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View Full Version : Pistol grip shoulder stocks


dkochan
June 19, 2002, 08:48 PM
I am interested in putting a fixed pistol grip shoulder stock on my Mossberg 590. Is a pistol grip shoulder stock more controllable than a standard shoulder stock?

9mmMike
June 19, 2002, 09:30 PM
I think that you are talking about a regular butt stock that also has a true pistol grip hanging underneath.
If we're on the same page here, I will give you my .02.
Unless you are planning on carrying the SG in your hands all day, they are a bother.
A good friend of mine had one on his Marine Magnum and swore it was the cat's meow until we took a SG course together.
With a sling on the weapon, it was nothing but trouble to present the SG from either African or American carry.
He swapped to a regular synthetic as soon as we got back from the class.
In my opinion, they are OK if you are going to hold the gun in your hands for extended periods of time but otherwise I would not bother.
Of course you will no doubt want to discover this yourself as my buddy did. ;)

Mike

jadams951
June 20, 2002, 04:08 AM
It's all going to depend on you. I've taken numerous shotgun classes with my marine magnum that has a choate pistol grip stock on it and a sling. I had no problems getting it unslung for firing and that was with my full duty belt on. I've been in an armed standoff with a man with a shotgun last year on duty and I loved that pistol grip stock.

Dave McC
June 20, 2002, 04:45 AM
On Mossies, the PG full stock means it's tough to access the safety.

I see little advantage to the PG full stock on other shotguns, but others differ and some of them outshoot me.

Riz
June 20, 2002, 11:31 AM
I have one on my Mossy 590 and love it. I have put alot of rounds through mine. I have carried it for miles on, up and around the hills here in Utah. I have done the same with it slung. One of the main reasons that I have it set up with that stock is I want most of my weapons as similar as possable. My AK, AR and 590 all have the combo stocks(pistol grip+fixed shoulder stock) on them. But as always...what works for me may not work for you. To each his own and do what works for you.
My .1/2 Cents
Riz

Cthulhu
June 21, 2002, 03:26 AM
I've found that PG full stocks make reloading the gun while still having it indexed at the target far easier. You can load with the off hand and still keep a firing grip and sight index of the hostile target, even fire if you need to. Not as stable as a proper mount, but better than trying to quickly flip the gun over, remount, re-aquire the target, and fire (if you choose to load with the loading port upward, that is).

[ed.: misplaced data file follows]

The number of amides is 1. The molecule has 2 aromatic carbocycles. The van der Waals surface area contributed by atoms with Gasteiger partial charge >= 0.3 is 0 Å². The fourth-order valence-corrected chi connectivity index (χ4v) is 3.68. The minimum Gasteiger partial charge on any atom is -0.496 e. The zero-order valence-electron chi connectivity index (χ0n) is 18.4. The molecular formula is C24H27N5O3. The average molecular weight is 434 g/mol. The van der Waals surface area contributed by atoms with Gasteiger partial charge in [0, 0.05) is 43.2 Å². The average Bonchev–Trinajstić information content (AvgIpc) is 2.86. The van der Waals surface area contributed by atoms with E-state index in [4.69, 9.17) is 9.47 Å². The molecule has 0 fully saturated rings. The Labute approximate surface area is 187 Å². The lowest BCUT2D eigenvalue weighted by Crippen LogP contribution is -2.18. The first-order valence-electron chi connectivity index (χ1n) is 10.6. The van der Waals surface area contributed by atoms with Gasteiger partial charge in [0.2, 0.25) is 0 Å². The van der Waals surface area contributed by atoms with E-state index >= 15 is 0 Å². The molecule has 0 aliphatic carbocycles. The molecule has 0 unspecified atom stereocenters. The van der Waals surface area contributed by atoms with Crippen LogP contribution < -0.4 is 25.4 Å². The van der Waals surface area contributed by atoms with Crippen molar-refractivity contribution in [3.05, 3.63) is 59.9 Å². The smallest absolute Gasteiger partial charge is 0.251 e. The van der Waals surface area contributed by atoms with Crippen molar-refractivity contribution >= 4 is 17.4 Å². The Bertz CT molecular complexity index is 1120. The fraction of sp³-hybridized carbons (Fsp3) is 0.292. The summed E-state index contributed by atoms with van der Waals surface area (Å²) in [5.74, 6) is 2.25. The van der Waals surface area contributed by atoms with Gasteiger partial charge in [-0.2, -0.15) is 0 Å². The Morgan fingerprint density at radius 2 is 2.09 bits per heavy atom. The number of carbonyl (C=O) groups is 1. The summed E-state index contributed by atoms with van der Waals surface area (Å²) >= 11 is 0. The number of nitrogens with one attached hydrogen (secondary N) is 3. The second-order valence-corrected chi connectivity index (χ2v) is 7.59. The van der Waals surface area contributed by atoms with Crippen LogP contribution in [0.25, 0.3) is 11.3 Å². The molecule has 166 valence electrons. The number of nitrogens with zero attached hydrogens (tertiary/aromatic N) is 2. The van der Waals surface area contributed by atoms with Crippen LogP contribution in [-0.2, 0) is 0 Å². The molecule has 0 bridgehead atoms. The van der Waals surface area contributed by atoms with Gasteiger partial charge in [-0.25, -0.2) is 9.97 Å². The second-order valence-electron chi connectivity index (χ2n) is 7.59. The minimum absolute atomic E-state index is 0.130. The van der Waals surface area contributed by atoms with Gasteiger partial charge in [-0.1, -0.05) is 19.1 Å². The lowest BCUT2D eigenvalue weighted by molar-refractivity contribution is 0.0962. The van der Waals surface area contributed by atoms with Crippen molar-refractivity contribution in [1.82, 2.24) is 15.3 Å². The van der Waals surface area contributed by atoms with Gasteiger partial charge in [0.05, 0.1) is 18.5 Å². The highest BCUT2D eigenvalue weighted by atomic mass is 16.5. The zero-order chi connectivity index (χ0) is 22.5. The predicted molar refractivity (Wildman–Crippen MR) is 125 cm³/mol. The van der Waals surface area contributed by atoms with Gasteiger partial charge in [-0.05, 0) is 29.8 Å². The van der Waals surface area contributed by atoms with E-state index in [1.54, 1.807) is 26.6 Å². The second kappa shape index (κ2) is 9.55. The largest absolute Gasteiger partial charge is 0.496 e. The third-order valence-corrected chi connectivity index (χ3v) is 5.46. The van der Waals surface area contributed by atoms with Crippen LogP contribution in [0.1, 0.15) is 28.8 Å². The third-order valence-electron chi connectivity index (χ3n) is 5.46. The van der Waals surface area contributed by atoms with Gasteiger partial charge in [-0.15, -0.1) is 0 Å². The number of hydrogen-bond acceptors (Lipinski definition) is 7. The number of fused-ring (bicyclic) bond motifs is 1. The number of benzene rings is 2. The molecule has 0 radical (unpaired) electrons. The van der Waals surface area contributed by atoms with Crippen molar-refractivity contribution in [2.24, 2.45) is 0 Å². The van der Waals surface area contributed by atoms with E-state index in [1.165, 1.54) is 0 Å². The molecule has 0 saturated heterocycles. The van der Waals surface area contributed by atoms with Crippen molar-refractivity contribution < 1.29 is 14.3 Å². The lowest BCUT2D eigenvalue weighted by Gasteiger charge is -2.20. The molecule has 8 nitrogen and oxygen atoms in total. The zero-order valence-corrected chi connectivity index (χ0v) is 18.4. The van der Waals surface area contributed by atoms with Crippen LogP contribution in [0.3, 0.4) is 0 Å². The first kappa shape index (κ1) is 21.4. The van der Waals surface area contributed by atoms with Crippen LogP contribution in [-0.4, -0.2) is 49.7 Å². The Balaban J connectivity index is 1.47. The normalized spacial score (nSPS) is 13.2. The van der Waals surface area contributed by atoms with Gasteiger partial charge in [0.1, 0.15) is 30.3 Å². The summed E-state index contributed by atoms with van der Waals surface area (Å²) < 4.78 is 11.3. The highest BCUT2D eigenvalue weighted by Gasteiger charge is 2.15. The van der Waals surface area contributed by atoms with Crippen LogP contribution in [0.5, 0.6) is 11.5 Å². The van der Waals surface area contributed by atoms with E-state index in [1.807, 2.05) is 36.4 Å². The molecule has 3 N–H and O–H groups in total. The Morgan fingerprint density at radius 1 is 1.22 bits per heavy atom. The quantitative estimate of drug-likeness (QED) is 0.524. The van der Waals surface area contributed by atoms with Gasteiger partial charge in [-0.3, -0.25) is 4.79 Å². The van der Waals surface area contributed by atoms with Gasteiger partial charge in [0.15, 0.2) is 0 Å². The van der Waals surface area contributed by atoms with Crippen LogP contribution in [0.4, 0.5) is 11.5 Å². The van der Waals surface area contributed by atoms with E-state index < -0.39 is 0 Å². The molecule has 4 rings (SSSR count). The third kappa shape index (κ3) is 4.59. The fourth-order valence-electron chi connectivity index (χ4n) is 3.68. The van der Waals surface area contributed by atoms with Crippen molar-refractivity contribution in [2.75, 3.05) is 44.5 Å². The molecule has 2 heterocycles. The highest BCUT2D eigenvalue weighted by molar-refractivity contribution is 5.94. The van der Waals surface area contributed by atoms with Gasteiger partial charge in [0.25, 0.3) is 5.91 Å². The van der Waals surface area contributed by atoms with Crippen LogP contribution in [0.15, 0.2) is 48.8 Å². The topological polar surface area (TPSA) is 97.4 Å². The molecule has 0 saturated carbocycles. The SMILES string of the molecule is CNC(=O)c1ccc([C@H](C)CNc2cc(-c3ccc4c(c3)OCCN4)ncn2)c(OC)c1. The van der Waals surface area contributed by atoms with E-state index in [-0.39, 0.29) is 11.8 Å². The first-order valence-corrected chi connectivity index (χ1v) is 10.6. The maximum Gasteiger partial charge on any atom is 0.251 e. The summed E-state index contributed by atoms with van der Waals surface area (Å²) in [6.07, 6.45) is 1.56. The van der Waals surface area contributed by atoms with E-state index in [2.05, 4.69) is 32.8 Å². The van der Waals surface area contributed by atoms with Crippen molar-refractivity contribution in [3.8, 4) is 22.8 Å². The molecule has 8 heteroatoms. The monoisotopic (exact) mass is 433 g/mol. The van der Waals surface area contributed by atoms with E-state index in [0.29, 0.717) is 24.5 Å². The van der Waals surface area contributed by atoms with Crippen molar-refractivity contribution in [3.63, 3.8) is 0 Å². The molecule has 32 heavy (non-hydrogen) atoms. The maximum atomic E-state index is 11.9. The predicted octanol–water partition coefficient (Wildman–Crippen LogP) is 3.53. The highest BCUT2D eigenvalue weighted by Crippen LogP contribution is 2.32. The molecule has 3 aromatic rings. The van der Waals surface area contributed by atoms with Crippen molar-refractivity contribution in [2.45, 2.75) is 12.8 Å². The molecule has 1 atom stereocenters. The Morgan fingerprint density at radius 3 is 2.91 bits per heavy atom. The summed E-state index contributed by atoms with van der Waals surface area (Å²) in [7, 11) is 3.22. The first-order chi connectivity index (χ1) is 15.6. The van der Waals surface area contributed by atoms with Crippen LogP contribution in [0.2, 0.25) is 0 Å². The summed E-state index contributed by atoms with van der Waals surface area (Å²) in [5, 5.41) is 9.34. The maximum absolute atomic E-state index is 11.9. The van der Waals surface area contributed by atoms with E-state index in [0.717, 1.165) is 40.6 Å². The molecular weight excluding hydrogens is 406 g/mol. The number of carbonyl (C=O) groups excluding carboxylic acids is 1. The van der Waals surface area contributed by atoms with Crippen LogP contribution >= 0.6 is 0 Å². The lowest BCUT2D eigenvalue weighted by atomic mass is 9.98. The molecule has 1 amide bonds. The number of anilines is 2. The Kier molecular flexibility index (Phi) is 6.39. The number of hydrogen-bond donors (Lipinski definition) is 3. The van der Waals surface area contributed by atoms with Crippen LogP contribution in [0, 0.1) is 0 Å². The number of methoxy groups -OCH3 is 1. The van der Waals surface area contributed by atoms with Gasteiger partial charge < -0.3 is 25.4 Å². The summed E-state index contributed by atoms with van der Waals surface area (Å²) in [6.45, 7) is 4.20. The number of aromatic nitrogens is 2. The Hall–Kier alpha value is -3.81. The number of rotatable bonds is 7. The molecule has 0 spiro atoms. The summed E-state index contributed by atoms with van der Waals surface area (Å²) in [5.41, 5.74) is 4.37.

PG shotguns tend to slap the palm when firing, something not seen with the straight stock. They also increase the muzzle's tendency to due to the firing hand's increased distance from the boreline. For Remington 870/1100/11-87, I like the Speedfeed PG full stock the best. I have the Choate Mk V Adj. on my 1201FP which, while astheticly challenged, works well. I haven't found it to be slower than the straight stock when it comes to presenting it from a sling, but its possible some may have problems with it. I'd give it a try and see if it works. You can always sell the PG stock on Ebay at a foolishly inflated price, as is the custom.

Opie-IN
June 21, 2002, 09:37 PM
I personally like the feel of the Choate MK5 I have on my HD gun, however I can shoot the regular stocked one just as well. I think it comes down to a matter of what you like, and the way your hands are shaped, both will do the job. I tend to notice less recoil with the PG version, but as you can see, its also alot heavier.

Opie-IN
June 22, 2002, 08:51 AM
Yes, its the adjustable one. I personally use the full length extenders as shown, but I can take 2 spacers out and drop down to a 13" LOP. I am a pretty big guy, but for the average person it might be more comfortable if you took one out. Other applications that I woudnt need it for is maybe for a L.E.O that used body armor, the .5 inch difference might make it feel "correct" while wearing it. For my purposes I could have gotten the non adjustable one, but its nice to have an option.

Thanks, Opie

Dr. Charles Lee Ray
June 23, 2002, 09:51 AM
As Dave mentioned above, the biggest issue on the Mossies is the location of the safety. You will be required to drop your firing grip to access the tang mounted system. This problem is not encountered on safeties designed around the trigger-guard area(Remington, Benelli, Berretta, etc).

Arguments about pistol-griped stocks will continue. On a combat rifle, they allow the user to perform reloads without loosing their firing-grip. As with my AR15s, all mechanisms are accessable with the firing hand on the pistol-grip(trigger, mag-release, safety). Of course, the bolt-release is not, but this is covered by the non-firing-hand after insertion of a fresh magazine.

The Benelli M4 is now being produced for the US Marines. It has the pistol-grip design, BUT it also has an oversized safety located on the trigger-guard behind the trigger area. If a tang mounted system was specified, the use of a conventional stock would have also been chosen, I'm sure.

Unless you plan on carrying the Mossy with the safety off, during employment, you will be greatly slowed when it comes time to fire. Firing controls are designed to be ergonomic. The Mossberg's safety is designed for use with conventional stocks. Just a thought.